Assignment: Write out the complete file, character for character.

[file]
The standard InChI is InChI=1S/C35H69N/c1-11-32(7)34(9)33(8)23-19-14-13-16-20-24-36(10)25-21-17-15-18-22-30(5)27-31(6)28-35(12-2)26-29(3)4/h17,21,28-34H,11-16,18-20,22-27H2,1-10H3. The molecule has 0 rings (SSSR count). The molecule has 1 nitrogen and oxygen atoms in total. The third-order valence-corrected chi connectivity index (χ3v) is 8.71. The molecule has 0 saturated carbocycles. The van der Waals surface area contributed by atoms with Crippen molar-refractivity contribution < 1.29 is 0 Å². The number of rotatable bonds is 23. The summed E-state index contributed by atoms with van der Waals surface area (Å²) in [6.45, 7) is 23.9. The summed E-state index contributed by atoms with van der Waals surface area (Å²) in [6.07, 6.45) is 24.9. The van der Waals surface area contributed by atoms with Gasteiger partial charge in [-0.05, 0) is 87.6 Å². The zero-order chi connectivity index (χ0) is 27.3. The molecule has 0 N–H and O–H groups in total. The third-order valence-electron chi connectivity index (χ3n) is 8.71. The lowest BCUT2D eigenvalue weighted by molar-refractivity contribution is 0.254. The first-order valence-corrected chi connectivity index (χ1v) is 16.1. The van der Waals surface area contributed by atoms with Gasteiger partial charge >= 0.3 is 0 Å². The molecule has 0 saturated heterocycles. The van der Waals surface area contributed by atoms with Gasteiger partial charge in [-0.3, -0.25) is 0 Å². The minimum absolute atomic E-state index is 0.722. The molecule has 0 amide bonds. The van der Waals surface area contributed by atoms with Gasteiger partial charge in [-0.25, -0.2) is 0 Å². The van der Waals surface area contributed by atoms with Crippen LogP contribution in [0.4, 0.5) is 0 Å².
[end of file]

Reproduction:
The standard InChI is InChI=1S/C35H69N/c1-11-32(7)34(9)33(8)23-19-14-13-16-20-24-36(10)25-21-17-15-18-22-30(5)27-31(6)28-35(12-2)26-29(3)4/h17,21,28-34H,11-16,18-20,22-27H2,1-10H3. The molecule has 0 rings (SSSR count). The molecule has 1 nitrogen and oxygen atoms in total. The third-order valence-corrected chi connectivity index (χ3v) is 8.71. The molecule has 0 saturated carbocycles. The van der Waals surface area contributed by atoms with Crippen molar-refractivity contribution < 1.29 is 0 Å². The number of rotatable bonds is 23. The summed E-state index contributed by atoms with van der Waals surface area (Å²) in [6.45, 7) is 23.9. The summed E-state index contributed by atoms with van der Waals surface area (Å²) in [6.07, 6.45) is 24.9. The van der Waals surface area contributed by atoms with Gasteiger partial charge in [-0.05, 0) is 87.6 Å². The zero-order chi connectivity index (χ0) is 27.3. The molecule has 0 N–H and O–H groups in total. The third-order valence-electron chi connectivity index (χ3n) is 8.71. The lowest BCUT2D eigenvalue weighted by molar-refractivity contribution is 0.254. The first-order valence-corrected chi connectivity index (χ1v) is 16.1. The van der Waals surface area contributed by atoms with Gasteiger partial charge >= 0.3 is 0 Å². The molecule has 0 saturated heterocycles. The van der Waals surface area contributed by atoms with Gasteiger partial charge in [-0.3, -0.25) is 0 Å². The minimum absolute atomic E-state index is 0.722. The molecule has 0 amide bonds. The van der Waals surface area contributed by atoms with Gasteiger partial charge in [-0.25, -0.2) is 0 Å². The van der Waals surface area contributed by atoms with Crippen LogP contribution in [0.4, 0.5) is 0 Å².